It was a day like every other.
Eat breakfast, play with baby brother, get dressed, brush teeth, make bed, and start school work.
I love it when the “nothing special” days turn into ones with deep purpose.
The kind of days you couldn’t manipulate to play out so well are the ones that remind us not to trust in our well thought out timelines.
Adoption is honestly not at the front of my mind anymore.
It was for the first 2 years, when every other person stopped us to ask where she was from .
When we adopted our baby, I had a lot of “later” questions.
I knew we would snuggle, eat lots of rice, keep her blanket from Korea close at all times, and squeeze her chunky legs all day long.
I did not like thinking about the hard questions that would come as this little girl began to grow up.
I knew that one day she would need to grieve the loss of her Birth-mother and begin to process her story, on her level, for her age.
We have never hid her adoption story. We would never take away or even make light of such bravery displayed in the life of her birth-mom.
But honestly… I’ve been fearful. We’ve always kept pictures of her Foster Momma, watched videos of her being cared for, and brought out keepsakes given to her in Korea each year on her adoption day.
I had peace about waiting for her to ask questions when she wanted to know more.
Well, the day came in the most precious way it could for a second grade little girl.
She came down the stairs from the schoolroom to tell me she had finished reading her book Charlotte’s Web.
She softly said, “I finished Momma. It was a reallllly good book but it had a sad ending.”
“Tell me about it.”, I offered.
She shared, “Well… Charlotte had like 500 babies but then she didn’t get to see them grow up because she died.”
“Oh Sis, that is a sad ending…” As if I’d never read the story.
She went on, “Do you think my birth-mom was sad that she couldn’t keep me and see me grow up?”
“Molly – I know she was sad. She said so and we have all of her words in writing on your hospital paperwork for you to see when you get older.”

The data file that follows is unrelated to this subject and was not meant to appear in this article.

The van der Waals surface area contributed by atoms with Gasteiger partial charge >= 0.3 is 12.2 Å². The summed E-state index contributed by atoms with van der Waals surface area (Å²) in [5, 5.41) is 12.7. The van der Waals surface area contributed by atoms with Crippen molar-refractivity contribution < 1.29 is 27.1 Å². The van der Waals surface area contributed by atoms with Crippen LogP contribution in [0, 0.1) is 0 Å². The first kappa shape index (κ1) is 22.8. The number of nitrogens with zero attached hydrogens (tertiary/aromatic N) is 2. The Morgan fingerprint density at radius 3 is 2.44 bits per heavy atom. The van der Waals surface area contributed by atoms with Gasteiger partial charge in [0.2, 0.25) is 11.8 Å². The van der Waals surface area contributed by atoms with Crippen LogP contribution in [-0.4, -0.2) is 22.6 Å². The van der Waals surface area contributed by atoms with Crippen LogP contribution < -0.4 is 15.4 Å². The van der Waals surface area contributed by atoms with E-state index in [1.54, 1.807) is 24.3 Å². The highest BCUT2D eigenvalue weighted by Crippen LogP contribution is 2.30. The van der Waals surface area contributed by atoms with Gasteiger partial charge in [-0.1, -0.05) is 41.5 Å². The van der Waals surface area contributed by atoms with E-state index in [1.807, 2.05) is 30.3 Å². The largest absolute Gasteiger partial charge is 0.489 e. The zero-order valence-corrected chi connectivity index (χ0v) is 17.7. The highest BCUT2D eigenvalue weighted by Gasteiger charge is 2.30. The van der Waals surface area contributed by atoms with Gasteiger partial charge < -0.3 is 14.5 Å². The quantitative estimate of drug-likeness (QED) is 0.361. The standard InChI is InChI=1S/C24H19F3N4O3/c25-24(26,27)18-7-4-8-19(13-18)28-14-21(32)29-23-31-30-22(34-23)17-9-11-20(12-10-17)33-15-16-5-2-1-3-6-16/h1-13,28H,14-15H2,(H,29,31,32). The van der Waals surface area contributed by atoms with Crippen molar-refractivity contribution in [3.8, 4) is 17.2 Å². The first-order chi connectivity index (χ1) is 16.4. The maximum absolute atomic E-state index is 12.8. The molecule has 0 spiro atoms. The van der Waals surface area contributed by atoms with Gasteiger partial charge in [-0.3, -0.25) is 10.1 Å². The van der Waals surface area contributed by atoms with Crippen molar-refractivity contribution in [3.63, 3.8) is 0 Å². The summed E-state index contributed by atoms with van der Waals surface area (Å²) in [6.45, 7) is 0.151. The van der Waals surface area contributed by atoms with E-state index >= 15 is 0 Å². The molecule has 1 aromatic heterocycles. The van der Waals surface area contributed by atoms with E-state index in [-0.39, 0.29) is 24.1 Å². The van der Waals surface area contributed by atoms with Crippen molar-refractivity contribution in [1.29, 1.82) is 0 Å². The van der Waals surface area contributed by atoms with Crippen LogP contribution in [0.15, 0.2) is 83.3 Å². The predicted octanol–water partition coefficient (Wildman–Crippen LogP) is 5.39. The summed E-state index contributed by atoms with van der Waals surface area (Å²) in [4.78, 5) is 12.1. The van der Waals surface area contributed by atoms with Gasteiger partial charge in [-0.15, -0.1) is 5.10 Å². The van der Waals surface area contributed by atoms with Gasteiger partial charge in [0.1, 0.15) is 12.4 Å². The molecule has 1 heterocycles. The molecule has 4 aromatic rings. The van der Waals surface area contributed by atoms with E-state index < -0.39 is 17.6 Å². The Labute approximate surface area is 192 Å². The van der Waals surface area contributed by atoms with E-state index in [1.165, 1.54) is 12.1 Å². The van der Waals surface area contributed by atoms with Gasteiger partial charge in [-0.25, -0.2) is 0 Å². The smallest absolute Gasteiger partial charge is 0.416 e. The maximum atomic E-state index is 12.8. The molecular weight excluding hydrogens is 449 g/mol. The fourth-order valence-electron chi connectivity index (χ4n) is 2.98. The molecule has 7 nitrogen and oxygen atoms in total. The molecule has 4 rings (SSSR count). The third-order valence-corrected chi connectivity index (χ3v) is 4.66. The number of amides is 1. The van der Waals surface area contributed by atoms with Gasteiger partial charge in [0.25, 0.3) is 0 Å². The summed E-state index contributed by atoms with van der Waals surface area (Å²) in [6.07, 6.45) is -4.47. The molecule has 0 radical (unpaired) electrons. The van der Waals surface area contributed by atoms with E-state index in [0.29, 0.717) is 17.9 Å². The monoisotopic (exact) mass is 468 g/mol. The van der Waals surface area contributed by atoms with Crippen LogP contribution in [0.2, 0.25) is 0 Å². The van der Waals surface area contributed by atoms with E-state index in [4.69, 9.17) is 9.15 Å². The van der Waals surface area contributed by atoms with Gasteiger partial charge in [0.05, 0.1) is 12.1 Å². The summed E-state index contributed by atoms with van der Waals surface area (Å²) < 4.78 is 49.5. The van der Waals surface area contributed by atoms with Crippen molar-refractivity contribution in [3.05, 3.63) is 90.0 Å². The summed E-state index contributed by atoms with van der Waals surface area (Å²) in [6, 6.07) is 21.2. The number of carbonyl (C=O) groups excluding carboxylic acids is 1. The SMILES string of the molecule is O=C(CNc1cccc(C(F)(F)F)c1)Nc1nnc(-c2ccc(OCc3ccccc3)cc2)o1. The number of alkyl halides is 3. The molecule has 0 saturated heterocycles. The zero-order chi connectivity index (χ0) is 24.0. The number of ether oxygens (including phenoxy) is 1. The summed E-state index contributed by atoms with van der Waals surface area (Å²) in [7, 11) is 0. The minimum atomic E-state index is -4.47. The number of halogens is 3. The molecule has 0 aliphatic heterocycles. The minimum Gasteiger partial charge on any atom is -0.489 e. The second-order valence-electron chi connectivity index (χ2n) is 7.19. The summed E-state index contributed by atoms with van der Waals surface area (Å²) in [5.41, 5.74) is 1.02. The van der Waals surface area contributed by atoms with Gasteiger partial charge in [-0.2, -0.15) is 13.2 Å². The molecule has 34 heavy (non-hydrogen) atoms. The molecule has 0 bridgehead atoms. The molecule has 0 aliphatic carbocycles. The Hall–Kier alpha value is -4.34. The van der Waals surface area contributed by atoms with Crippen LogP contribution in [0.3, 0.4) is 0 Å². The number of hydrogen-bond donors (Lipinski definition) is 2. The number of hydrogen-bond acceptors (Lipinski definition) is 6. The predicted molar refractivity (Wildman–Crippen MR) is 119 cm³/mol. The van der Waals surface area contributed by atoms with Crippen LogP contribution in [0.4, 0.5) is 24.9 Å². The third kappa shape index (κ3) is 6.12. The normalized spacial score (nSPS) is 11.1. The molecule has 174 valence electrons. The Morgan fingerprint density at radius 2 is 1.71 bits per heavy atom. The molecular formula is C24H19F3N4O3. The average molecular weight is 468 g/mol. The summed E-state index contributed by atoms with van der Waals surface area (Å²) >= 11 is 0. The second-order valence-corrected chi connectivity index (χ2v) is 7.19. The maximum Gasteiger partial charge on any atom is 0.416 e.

Even deeper she went, “Well Charlotte knew her babies would have a good life even without her and that made it not so terrible to leave them.
So that’s kind of like me. I have a good life even though she couldn’t raise me but she knew I would be okay with my family.”
At this point we are both teary and for the first time I see the connection of loss and the reality of what really took place 7 years ago in that South Korean hospital.
All these years I had been waiting and wondering how this void in her story would come into focus.
She continued to question, “Is she still alive?”
I told her I hoped so and maybe when she’s grown up we could go to Korea and try to thank her.
In in that moment the tears dried up. The sadness lifted and she was content for now.
I know her curiosity will grow and we can walk through that when the time comes.
God reminded me that the unfolding of truth to our kids hearts does not always have to be planned out.
Teachable moments happen daily and I miss plenty of them!
I will never be a perfect Mom for her but I am the Mom God chose to raise her up in this family, for His purpose that either of us will ever fully understand.
Today I’m praying that on the other side of the world, a mother knows that the baby girl she carried and gave birth too now recognizes her deep sacrifice.